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This is the home page for cmgstockpicks.com.  We are a publisher of Free and Premium stock investment newsletters. This blog and website is meant to be a resource for stock and option market investors, traders, hedge funds, advisers, and other institutional clients.  We look for low priced stocks to buy that have traded on the major US stock exchanges for at least 5 years.  We do not consider penny stocks to buy.  We believe buying stock options are as safer bet than buying penny stocks.  We use a value and momentum stock picking strategy.  The investment opportunities highlighted focus on undervalued and overvalued stocks to buy and stocks to sell. The stock picks are provided within the themes of growth stocks, small cap stocks, and dividend paying stocks.  

We do not highlight opportunities in a Jim Cramer stock picks fashion, but in a consistent and methodical manner.  Since we scan over 6,000 companies every week, we find up and coming stocks well before many analysts and investors.  We rank our findings every week to identify the best extreme value stocks, which can also be viewed to be the best cheap stocks to invest in.   This ranking summarizes the best short term investment options.  The purpose of our Premium Newsletter is to share the best short term investments our algorithms can identify.  We are on the look out so our subscribers can find good companies to invest in.  If you are looking for the best way to invest 10000 dollars or the best way to invest 100k, we offer personalized direct service through our investment management business, Conner Management Group, at www.connermg.com.

 

Is Warren Buffet's Investment Strategy Really Best For The Retail Investor?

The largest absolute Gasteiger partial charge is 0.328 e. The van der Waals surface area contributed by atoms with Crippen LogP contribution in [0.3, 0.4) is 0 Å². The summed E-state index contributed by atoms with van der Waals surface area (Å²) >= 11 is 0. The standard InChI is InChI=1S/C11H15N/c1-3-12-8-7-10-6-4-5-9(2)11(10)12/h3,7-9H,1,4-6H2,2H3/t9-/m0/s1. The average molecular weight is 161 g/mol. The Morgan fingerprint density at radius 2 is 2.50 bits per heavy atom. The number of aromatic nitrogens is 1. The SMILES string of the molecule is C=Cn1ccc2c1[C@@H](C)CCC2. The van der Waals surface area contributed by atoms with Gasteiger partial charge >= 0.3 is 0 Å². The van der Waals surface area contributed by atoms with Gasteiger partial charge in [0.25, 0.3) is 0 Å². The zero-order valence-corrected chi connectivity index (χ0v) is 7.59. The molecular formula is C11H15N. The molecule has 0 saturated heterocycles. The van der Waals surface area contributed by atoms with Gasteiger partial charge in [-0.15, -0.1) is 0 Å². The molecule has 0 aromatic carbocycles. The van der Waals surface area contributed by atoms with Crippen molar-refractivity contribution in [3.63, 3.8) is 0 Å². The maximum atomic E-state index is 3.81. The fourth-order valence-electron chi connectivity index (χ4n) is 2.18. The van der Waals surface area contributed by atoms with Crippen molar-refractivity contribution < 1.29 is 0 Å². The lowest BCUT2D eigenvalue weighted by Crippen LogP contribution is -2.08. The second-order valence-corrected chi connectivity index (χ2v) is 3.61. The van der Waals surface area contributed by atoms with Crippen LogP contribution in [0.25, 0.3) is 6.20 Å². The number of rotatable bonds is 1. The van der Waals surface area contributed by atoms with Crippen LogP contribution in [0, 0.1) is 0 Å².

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Ok, ok, I know this sounds like sacrilege to the value investor, but just hear me out.  It's no secret that Buffet's core strategy is value investing.  He also touts he is more than willing to wait 5 years to harvest his investments.  

What I often wonder, is how well would Buffet's strategy work if he had a much smaller base of assets to manage? The sheer size of Buffet's holdings means he cannot quickly enter and exit a position without greatly effecting its share price. The size of his portfolio also limits Berkshire to taking positions in very large companies.

As a fellow value investor, I believe the retail investor should follow Buffet's investing principles, but not shadow Berkshire Hathaway's investments. The retail value investor or small cap investment manager should be able to perform significantly better.  Either one of them can theoretically enter and exit one value investment after the other at a faster rate, with a greater number of investment opportunities (Berkshire cannot meaningfully invest in a mid-cap or small-cap company) with out worrying about liquidity.

So while Buffet is in a class of his own... we should be able to do better.  Comments???  *Smile*